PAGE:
# Implementing a singly or doubly linked-list in java a leetcode question

In the world of data structures and algorithms, linked lists play a fundamental role. They provide an efficient way to store and manipulate data, especially when the size of the data is unknown or can dynamically change over time. In this article, we will explore how to implement a singly linked list in Java, focusing on a specific LeetCode question. By understanding the concept of linked lists and their implementation, you’ll be better equipped to solve similar coding challenges.

Understanding Singly Linked Lists: A singly linked list is a linear data structure where each element (node) contains a value and a reference to the next node in the list. The last node points to null, indicating the end of the list. Unlike arrays, linked lists do not require contiguous memory allocation, allowing for dynamic memory management.

Implementing the Singly Linked List Class: To solve LeetCode problems involving linked lists, it is essential to have a well-defined implementation of a linked list. Let’s go step by step through the process of creating a basic singly linked list class in Java.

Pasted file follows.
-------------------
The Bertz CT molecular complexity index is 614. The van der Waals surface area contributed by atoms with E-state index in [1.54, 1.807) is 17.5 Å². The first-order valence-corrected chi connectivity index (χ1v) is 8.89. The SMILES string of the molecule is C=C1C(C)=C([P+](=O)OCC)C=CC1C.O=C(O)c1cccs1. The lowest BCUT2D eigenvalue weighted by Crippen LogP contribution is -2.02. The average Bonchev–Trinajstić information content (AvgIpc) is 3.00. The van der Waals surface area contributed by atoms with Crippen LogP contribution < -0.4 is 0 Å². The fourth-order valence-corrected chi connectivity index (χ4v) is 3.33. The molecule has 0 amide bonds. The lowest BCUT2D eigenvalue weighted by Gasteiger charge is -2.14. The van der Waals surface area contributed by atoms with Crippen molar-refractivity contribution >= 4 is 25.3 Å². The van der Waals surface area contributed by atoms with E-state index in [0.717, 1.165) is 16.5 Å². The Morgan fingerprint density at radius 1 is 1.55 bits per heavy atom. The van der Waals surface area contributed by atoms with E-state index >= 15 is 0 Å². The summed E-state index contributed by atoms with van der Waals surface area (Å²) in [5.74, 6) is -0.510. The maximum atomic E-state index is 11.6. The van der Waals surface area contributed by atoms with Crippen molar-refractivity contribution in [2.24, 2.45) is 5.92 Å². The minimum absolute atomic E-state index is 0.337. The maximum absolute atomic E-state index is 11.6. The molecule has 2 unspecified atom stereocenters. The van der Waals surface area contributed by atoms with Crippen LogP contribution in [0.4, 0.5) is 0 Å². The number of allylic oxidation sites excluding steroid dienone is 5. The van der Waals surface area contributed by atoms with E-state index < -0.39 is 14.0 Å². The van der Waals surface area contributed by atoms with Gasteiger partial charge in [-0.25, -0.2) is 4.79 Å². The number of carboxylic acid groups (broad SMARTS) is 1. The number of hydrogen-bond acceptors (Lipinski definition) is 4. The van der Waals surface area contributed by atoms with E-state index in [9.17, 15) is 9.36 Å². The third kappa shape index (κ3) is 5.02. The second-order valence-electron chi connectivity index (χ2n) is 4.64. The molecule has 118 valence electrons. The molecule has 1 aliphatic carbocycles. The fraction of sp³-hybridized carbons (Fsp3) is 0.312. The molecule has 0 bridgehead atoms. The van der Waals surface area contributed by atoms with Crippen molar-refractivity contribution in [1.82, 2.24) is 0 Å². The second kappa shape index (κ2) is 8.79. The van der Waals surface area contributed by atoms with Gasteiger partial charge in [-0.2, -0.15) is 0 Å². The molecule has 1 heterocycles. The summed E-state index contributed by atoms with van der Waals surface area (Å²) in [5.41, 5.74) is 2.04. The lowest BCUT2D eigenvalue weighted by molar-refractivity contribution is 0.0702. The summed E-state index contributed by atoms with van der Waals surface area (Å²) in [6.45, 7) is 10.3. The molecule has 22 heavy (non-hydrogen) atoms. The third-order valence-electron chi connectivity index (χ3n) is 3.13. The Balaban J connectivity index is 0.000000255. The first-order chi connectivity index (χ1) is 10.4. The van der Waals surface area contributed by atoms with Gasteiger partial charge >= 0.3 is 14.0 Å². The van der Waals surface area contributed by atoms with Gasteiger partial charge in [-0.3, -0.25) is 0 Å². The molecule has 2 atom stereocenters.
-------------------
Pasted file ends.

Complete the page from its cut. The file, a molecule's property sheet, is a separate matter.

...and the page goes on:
class ListNode {
int val;
ListNode next;

ListNode(int val) {
this.val = val;
}
}

}

ListNode newNode = new ListNode(val);
}

ListNode newNode = new ListNode(val);

return;
}

while (current.next != null) {
current = current.next;
}

current.next = newNode;
}

void addAtIndex(int index, int val) {
if (index == 0) {
return;
}

ListNode newNode = new ListNode(val);
int count = 0;

while (current != null && count < index - 1) {
current = current.next;
count++;
}

if (current == null) {
return;
}

newNode.next = current.next;
current.next = newNode;
}

void deleteAtIndex(int index) {
return;
}

if (index == 0) {
return;
}

int count = 0;

while (current != null && count < index - 1) {
current = current.next;
count++;
}

if (current == null || current.next == null) {
return;
}

current.next = current.next.next;
}

ListNode get(int index) {
int count = 0;

while (current != null && count < index) {
current = current.next;
count++;
}

return current;
}
}



Explaining the Methods:

1. addAtHead(int val): Adds a new node with the given value at the beginning of the linked list.
2. addAtTail(int val): Adds a new node with the given value at the end of the linked list.
3. addAtIndex(int index, int val): Adds a new node with the given value at the specified index in the linked list.
4. deleteAtIndex(int index): Deletes the node at the specified index from the linked list.